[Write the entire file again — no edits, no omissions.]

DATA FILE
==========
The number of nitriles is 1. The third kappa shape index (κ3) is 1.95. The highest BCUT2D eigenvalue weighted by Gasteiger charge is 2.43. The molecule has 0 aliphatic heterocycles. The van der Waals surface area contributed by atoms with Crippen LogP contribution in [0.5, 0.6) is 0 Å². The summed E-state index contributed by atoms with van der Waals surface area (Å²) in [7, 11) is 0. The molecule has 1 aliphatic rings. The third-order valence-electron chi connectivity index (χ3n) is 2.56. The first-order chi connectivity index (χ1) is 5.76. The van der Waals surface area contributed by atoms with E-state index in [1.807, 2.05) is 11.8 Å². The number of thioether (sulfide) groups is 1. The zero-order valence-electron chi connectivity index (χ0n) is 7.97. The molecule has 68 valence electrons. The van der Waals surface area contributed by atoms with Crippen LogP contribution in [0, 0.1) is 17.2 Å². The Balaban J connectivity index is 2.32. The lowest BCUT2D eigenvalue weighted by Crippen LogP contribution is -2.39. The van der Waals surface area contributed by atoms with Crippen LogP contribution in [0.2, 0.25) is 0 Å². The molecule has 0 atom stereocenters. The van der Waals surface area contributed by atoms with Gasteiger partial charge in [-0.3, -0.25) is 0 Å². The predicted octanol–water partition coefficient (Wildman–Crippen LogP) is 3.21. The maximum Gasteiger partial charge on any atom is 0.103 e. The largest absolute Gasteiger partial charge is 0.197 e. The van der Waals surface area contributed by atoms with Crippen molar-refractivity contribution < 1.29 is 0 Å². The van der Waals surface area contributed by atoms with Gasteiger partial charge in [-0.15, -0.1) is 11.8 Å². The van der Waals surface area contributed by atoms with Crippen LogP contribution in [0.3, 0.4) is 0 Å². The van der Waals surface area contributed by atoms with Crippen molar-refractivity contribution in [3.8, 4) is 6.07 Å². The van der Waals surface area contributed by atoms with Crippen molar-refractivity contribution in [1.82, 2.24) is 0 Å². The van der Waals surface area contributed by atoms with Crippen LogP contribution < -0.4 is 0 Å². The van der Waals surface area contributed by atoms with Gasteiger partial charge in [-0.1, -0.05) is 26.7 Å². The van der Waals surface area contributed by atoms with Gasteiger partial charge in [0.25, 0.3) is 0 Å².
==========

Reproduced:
The number of nitriles is 1. The third kappa shape index (κ3) is 1.95. The highest BCUT2D eigenvalue weighted by Gasteiger charge is 2.43. The molecule has 0 aliphatic heterocycles. The van der Waals surface area contributed by atoms with Crippen LogP contribution in [0.5, 0.6) is 0 Å². The summed E-state index contributed by atoms with van der Waals surface area (Å²) in [7, 11) is 0. The molecule has 1 aliphatic rings. The third-order valence-electron chi connectivity index (χ3n) is 2.56. The first-order chi connectivity index (χ1) is 5.76. The van der Waals surface area contributed by atoms with E-state index in [1.807, 2.05) is 11.8 Å². The number of thioether (sulfide) groups is 1. The zero-order valence-electron chi connectivity index (χ0n) is 7.97. The molecule has 68 valence electrons. The van der Waals surface area contributed by atoms with Crippen LogP contribution in [0, 0.1) is 17.2 Å². The Balaban J connectivity index is 2.32. The lowest BCUT2D eigenvalue weighted by Crippen LogP contribution is -2.39. The van der Waals surface area contributed by atoms with Crippen LogP contribution in [0.2, 0.25) is 0 Å². The molecule has 0 atom stereocenters. The van der Waals surface area contributed by atoms with Gasteiger partial charge in [-0.3, -0.25) is 0 Å². The predicted octanol–water partition coefficient (Wildman–Crippen LogP) is 3.21. The maximum Gasteiger partial charge on any atom is 0.103 e. The largest absolute Gasteiger partial charge is 0.197 e. The van der Waals surface area contributed by atoms with Crippen molar-refractivity contribution < 1.29 is 0 Å². The van der Waals surface area contributed by atoms with Gasteiger partial charge in [-0.15, -0.1) is 11.8 Å². The van der Waals surface area contributed by atoms with Crippen LogP contribution in [0.3, 0.4) is 0 Å². The van der Waals surface area contributed by atoms with Crippen molar-refractivity contribution in [3.8, 4) is 6.07 Å². The van der Waals surface area contributed by atoms with Crippen molar-refractivity contribution in [1.82, 2.24) is 0 Å². The van der Waals surface area contributed by atoms with Crippen LogP contribution < -0.4 is 0 Å². The van der Waals surface area contributed by atoms with Gasteiger partial charge in [-0.1, -0.05) is 26.7 Å². The van der Waals surface area contributed by atoms with Gasteiger partial charge in [0.25, 0.3) is 0 Å².